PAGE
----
• The Weird and Wonderful Worlds of Barbe & Doucet

    By COC Staff

    This spring, Donizetti’s Don Pasquale returns to our stage in an eye-popping new production from Canadian creative duo Renaud Doucet and André Barbe, whose fresh take on this irrepressible comedy transports audiences on a Technicolor trip to 1960s Rome.

    In anticipation of this feel-good event of the season, we’re diving into a brief retrospective of career highlights from the endlessly imaginative team behind the show. Read on to discover why Barbe & Doucet productions are unlike anything else you’ll see at the opera house, and be sure to join us when Don Pasquale opens on April 26!

    Since joining forces in 2000, stage designer and choreographer Renaud Doucet and set and costume designer André Barbe have earned an international reputation with over 40 original opera productions famed for their effervescent design, outsized vision, and carefully crafted dramaturgy. Their projects combine a love of the spectacular with a philosophical sensibility that doesn’t shy from engaging with complex questions about what it is to be human—and how art can lead us toward answers.

    One of the team’s earliest collaborations was a revival of Massenet’s Cendrillon (Cinderella) at the Opéra National du Rhin in 2003. Set in 1950s America, this production used the idea of the American dream to explore what it is to escape the ashes of the past to create a new identity. As the creators asked, “If a blender is able to make one happy, why wouldn’t a Formica table be able to transform itself into a carriage?” 

    Set in “a phantasmagoric insect world” (Opera News), a 2005 production of Puccini’s Turandot for Volksoper Wien drew on concepts from natural selection to the commedia dell’arte to ask how the social life of insects might illuminate the social life of humans.

    Hyper-consumerism, pollution, and greed threatened to destroy the natural world in this production of Dvořák’s Rusalka (Volksoper Wien, 2010), which served as a fairytale warning about the side-effects of humanity’s relentless pursuit of “the finery of culture.”

    André Barbe was awarded the 2011 Rolf-Mares Prize for best sets and costumes with a new production of Rossini’s La Cenerentola (another operatic version of the Cinderella story) at the Staatsoper Hamburg, which located the action in a retro-utopian future.

    Oper Leipzig opened Wagner’s bicentennial celebrations in 2013 with a new production of the composer’s first completed opera, Die Feen, which featured no fewer than 52 set changes and a reframed storyline in which a man dreams himself through the present day, the 1830s, and the Middle Ages.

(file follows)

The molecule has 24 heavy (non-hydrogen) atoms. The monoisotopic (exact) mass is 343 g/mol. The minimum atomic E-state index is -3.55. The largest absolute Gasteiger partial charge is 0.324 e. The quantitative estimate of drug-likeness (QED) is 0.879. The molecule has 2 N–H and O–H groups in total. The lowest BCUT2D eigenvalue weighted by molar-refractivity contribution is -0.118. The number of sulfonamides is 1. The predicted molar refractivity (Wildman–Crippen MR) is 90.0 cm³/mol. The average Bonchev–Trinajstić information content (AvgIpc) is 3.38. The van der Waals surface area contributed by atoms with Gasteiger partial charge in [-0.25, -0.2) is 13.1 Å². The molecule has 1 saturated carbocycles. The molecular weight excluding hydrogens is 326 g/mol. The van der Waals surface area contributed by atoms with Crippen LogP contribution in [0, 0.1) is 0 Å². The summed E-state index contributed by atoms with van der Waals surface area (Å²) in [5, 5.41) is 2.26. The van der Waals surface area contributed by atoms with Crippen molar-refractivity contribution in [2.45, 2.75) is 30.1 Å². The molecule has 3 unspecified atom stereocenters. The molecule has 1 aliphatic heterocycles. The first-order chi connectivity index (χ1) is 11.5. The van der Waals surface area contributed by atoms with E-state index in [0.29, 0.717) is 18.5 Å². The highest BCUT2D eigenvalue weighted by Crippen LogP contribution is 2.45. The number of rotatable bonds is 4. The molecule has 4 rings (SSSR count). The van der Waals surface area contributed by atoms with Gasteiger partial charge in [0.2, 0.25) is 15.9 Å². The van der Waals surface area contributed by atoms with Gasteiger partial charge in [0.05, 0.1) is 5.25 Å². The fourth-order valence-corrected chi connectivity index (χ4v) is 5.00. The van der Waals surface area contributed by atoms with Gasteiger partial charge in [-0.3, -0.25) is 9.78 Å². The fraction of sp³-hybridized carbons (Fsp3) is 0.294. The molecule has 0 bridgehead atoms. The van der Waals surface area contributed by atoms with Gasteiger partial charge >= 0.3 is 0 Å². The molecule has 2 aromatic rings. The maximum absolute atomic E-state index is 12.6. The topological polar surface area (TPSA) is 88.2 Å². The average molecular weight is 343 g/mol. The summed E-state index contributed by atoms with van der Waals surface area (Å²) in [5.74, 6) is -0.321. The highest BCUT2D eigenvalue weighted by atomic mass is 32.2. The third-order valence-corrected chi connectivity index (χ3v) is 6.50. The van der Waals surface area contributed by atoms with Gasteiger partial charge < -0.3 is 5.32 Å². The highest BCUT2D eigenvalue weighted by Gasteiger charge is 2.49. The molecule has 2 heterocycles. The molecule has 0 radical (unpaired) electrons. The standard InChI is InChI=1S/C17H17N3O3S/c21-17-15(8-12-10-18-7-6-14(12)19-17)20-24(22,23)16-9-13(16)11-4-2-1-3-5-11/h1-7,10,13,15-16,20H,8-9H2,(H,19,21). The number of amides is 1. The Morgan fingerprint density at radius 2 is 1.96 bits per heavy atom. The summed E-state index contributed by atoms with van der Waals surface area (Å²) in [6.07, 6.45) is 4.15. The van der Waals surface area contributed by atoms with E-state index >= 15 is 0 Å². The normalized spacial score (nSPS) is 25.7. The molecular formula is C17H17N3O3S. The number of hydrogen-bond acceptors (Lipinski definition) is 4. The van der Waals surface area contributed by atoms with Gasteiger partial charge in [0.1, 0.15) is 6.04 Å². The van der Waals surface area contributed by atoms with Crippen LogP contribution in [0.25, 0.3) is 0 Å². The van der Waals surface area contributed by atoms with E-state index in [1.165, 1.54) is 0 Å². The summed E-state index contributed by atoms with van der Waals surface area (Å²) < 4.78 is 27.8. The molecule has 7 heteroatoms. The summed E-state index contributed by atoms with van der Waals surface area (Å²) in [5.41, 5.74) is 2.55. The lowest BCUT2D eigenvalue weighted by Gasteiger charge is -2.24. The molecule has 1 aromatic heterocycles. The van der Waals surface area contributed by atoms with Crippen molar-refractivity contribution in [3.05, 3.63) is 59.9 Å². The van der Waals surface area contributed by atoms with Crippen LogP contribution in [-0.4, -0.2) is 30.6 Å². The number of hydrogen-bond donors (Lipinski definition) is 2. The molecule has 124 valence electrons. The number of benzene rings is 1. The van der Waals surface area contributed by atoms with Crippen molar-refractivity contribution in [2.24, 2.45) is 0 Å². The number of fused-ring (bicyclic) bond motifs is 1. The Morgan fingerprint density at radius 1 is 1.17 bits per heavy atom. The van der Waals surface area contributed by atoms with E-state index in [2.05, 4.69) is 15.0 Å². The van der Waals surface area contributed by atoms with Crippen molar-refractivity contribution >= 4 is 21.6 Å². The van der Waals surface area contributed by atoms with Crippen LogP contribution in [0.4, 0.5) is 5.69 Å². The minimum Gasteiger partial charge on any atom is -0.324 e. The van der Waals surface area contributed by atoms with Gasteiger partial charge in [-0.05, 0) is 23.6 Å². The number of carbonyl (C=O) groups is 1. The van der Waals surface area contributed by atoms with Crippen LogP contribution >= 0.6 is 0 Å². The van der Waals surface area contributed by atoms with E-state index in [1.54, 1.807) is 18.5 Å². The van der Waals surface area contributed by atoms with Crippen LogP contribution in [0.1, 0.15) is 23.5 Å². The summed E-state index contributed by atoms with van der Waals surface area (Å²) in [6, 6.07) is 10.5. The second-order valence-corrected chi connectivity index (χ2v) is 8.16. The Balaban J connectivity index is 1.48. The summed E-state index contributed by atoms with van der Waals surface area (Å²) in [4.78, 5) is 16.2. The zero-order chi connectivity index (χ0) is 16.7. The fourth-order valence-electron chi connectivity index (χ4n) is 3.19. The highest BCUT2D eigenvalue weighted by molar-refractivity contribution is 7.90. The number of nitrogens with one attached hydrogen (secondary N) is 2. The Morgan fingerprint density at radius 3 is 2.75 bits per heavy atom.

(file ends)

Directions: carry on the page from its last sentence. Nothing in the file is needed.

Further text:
Set in a museum’s restoration workshop, the 2013 production of Massenet’s Thérèse for Wexford Festival Opera used enormous sections of Picasso’s painting Guernica to demonstrate how artistic messages can transcend historical periods from the French Revolution to the present day.

    A new production of Richard Strauss’ Arabella (Oper Köln, 2015) exploded the zeitgeist of the belle époque—the period just before the First World War described by Austrian writer Hermann Broch as a “joyful apocalypse.”

    2015’s La Belle Hélène (Staatsoper Hamburg) set the action of Offenbach’s opera on a 1960s cruise ship where, struck on the head by a plaster statue of Adonis, a neglected wife dreams that she is the most seductive woman in ancient Greece. 

    The Sunday Express raved about “the sheer lunacy” of Barbe & Doucet’s production of Mozart’s The Magic Flute—a work the team had previously turned down on three separate occasions. 

    “We found the libretto deeply problematic–sexist and racist,” explained Doucet after the work’s premiere at Glyndebourne in 2019. “We felt strongly that we either had to find a way to justify and embrace everything, to be truthful to both the music and the text, or not to stage the piece at all.” As a result, this production linked the Queen of the Night’s character to broader themes of women’s rights and the suffrage movement.

    Endlessly inspired by history’s long shadow, as well as by the city of Venice (where they lived for several years), the pair dreamed up a fresh, time-bending take on Mercadante’s Il Bravo. This tale of a man who becomes a hired assassin after killing his wife in a fit of jealousy received The Irish Times Theatre Award 2019 for Best Opera Production.

    For their production of Debussy’s Pelléas et Mélisande (Teatro Regio di Parma, 2021), the duo explored what it means to be spiritually adrift by incorporating a series of paintings by Symbolist artist Arnold Böcklin into the set design.

    And as for Don Pasquale? In addition to Donizetti’s unmissable score, audiences at our upcoming production can look forward to scene changes that unfold via street-top laundry lines, plenty of Pop Art flamboyance…and of course, those ubiquitous lime-green cats!

    Don Pasquale runs from April 26 - May 18, 2024 at the Four Seasons Centre for the Performing Arts.

    Get your tickets today!

    Photo Credits: KK Dundas, Thierry Ha, Dimo Dimov, Klaus Lefebvre, Kirsten Nijhof, Clive Barda, Bernd Uhlig, Bill Cooper, Wexford Festival
    Posted in 23/24 Season


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